Cartier-Bresson, A Biography

A well-written biography is a portal to different lives and times, and the best works evoke the character of both.

As I read Edmund Morris’s stout volumes on Theodore Roosevelt I wouldn’t have been surprised to look out the window and see a steam locomotive churn by, with the grinning President waving from the last car. I certainly heard the lonesome whistle.

The photographer Henri Cartier-Bresson befriended French author Pierre Assouline in 1994, and for five years their conversations were a bridge into another intensely private world. The resulting book is HENRI CARTIER-BRESSON, A BIOGRAPHY, translated from the French by David Wilson. The book contains a modest 25 illustrations, and none of the black and white photographs which HCB became famous for. If you’re seeking visual proof of “the decisive moment” here, you will be disappointed. What you will discover is a man on a lifelong search for those moments, and it is a determined course over many of the 20th Century’s most historic hurdles.

At times I felt I was chasing HCB down an alley; when I would lose sight, he would reappear in a different spot, always on the move. No doubt part of this is because I do not speak French; the places, politics, and people referred to in that language were largely lost to me. After a while I stopped pursuing in a straight line and skipped ahead…then backwards…and so on to the final chapter. In this it is like reading a book of poetry, another HCB passion. This is not a “photography” book but a testament to a person’s life vision and how they lived it, intensely and with character.

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Sidetrack: Home On The Range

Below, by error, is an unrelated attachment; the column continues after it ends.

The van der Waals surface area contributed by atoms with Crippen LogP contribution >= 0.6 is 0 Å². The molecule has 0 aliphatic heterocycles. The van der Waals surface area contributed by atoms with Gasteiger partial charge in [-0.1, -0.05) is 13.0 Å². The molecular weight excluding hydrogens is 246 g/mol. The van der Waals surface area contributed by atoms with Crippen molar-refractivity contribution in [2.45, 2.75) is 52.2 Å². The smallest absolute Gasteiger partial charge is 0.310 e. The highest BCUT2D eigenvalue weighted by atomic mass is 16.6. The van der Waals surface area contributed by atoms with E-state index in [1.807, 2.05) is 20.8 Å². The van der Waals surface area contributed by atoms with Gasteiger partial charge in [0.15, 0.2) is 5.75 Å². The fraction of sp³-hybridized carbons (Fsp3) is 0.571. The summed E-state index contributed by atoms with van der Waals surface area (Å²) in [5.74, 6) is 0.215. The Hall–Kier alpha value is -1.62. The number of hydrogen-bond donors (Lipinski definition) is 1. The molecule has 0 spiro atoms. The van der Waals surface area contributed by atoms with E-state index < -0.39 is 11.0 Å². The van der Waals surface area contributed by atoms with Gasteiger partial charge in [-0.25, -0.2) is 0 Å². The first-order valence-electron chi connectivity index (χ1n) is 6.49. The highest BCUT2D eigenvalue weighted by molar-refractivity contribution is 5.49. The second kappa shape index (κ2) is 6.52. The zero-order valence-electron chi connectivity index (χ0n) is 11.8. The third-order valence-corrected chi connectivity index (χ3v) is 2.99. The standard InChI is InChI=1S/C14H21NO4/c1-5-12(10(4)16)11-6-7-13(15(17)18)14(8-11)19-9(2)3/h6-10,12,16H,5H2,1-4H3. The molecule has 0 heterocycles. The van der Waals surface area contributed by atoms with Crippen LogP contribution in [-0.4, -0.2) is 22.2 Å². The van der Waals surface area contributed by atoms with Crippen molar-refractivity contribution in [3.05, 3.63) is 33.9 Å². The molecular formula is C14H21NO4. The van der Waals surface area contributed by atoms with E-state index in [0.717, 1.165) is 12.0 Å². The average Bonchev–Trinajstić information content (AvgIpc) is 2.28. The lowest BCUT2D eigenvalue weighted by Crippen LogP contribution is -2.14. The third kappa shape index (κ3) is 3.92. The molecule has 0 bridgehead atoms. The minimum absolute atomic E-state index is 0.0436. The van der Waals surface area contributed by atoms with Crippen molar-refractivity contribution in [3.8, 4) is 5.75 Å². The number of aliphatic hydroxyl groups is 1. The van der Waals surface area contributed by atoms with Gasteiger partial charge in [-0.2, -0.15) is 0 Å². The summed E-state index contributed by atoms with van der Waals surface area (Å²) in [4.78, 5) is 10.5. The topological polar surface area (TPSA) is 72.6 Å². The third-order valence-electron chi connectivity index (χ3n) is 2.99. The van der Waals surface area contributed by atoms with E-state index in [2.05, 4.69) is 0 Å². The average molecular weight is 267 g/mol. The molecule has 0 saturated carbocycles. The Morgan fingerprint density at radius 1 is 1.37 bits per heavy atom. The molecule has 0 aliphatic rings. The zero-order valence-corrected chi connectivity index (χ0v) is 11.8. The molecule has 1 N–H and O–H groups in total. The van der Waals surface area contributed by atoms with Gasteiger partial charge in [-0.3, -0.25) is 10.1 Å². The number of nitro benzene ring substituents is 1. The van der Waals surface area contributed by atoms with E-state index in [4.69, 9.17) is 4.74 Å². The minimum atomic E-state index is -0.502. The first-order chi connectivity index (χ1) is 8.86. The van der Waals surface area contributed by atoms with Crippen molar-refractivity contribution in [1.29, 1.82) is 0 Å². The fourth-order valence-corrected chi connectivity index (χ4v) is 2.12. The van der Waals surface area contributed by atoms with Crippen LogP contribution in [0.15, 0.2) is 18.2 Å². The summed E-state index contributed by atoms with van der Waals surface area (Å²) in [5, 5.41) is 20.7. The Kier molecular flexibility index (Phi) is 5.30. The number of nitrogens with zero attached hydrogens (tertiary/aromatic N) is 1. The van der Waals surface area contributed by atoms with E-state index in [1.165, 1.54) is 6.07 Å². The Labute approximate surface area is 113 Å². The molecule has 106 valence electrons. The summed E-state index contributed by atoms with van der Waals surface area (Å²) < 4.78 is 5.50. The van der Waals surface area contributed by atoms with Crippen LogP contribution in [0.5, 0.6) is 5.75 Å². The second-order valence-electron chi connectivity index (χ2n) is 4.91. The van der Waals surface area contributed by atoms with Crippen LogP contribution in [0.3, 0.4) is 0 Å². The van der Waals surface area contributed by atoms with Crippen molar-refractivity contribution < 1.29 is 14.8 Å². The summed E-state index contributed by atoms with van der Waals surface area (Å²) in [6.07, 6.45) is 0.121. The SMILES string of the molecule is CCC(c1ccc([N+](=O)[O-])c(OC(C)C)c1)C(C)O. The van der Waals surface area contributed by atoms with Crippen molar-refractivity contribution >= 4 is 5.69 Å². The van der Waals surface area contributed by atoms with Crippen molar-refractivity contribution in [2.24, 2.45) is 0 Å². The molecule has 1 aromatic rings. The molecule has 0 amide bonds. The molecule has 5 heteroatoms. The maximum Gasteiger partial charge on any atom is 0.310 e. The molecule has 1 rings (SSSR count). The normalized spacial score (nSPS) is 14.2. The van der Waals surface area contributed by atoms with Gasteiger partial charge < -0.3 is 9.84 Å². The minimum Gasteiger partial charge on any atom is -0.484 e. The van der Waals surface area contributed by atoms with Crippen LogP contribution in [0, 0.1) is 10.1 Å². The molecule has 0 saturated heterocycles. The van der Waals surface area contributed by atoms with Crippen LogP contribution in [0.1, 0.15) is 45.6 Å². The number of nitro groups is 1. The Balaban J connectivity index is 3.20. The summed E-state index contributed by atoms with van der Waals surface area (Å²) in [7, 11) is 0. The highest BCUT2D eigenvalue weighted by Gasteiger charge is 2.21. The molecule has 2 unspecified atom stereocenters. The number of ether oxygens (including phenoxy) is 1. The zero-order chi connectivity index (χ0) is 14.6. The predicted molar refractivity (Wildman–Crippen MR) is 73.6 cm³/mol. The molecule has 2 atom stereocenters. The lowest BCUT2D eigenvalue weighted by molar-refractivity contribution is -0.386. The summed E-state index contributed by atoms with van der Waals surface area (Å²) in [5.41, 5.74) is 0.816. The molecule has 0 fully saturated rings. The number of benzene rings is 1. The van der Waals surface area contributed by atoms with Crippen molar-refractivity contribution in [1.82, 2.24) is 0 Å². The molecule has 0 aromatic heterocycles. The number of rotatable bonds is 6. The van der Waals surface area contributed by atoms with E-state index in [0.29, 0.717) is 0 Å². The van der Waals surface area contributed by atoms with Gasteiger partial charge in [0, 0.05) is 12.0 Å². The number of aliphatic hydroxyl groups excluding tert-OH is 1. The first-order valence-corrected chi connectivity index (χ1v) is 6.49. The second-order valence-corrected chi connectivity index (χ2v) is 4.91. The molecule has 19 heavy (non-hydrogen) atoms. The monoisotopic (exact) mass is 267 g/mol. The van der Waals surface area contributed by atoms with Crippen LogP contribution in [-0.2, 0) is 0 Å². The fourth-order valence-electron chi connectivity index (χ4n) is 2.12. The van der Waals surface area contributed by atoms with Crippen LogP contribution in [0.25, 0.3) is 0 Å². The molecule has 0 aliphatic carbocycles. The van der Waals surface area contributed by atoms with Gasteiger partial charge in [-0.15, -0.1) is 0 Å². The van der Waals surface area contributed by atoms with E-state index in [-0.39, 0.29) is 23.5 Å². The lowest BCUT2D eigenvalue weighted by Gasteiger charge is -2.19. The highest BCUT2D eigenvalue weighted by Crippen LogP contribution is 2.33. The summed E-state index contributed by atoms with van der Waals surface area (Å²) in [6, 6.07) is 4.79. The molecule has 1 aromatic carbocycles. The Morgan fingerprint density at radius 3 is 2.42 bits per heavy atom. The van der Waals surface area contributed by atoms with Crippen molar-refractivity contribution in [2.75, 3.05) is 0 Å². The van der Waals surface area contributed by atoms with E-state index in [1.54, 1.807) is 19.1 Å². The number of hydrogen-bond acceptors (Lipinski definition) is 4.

whitetailHurrying north out of Idaho, Montana state Highway 93 gallops through the Bitterroot Valley to Missoula, then accelerates past Arlee, Ravali, St. Ignatius, Ronan and around Flathead Lake to Kalispell and on to Glacier National Park. Over the hot tourist months it is two-lane mayhem at its worst…sweeping curves, deceptive stretches of straightaway, and too many people in their hurry to see America.

Change your pace and exit this stampede at Ravali, about 50 miles north of Missoula. Turn west onto Highway 200; you’ll immediately cross a bridge over the Flathead River, and although you won’t suspect it, the hills bunching up on the passenger’s side are part of the National Bison Range. Motoring south from Glacier, angle west onto Highway 212 a short ways after Ronan and follow the signs.

A variety of habitats comprise the NBR’s 18,500 acres, from prairie land to forest, and you can experience most of these closely. A self-guiding one-way loop road traverses the hills before topping out at Red Sleep Mountain (on clear days, that’s Flathead Lake in the distance). Viewing the animals, especially the bison, should be done from your vehicle, for your safety and theirs. Walking is encouraged at the small ponds located near the Range’s entrance. Don’t underestimate the photographic potential there; the photo above was taken one evening as I drove out from the Visitor’s Center. Wildlife are often concealed in the tall reeds and cattails (whitetailed deer mostly), but I’ve encountered mink, muskrats, geese, ducks, and an unforgettable and inquisitive weasel on this short trail. (The latter answered the question “Why is a fish flopping in the middle of the path?”)

I was introduced to the NBR nearly 40 years ago; yet while the small communities around it are noticeably busier now, and yard lights speckle the Mission Valley nights, the bison herds still lumber up from Mission Creek in clouds of dust as they’ve always done, and the sun arcs slowly across The Big Sky, and if you forget you have to be somewhere else…your eyes may widen even as your heart rate goes down.
Bison's Dust Bath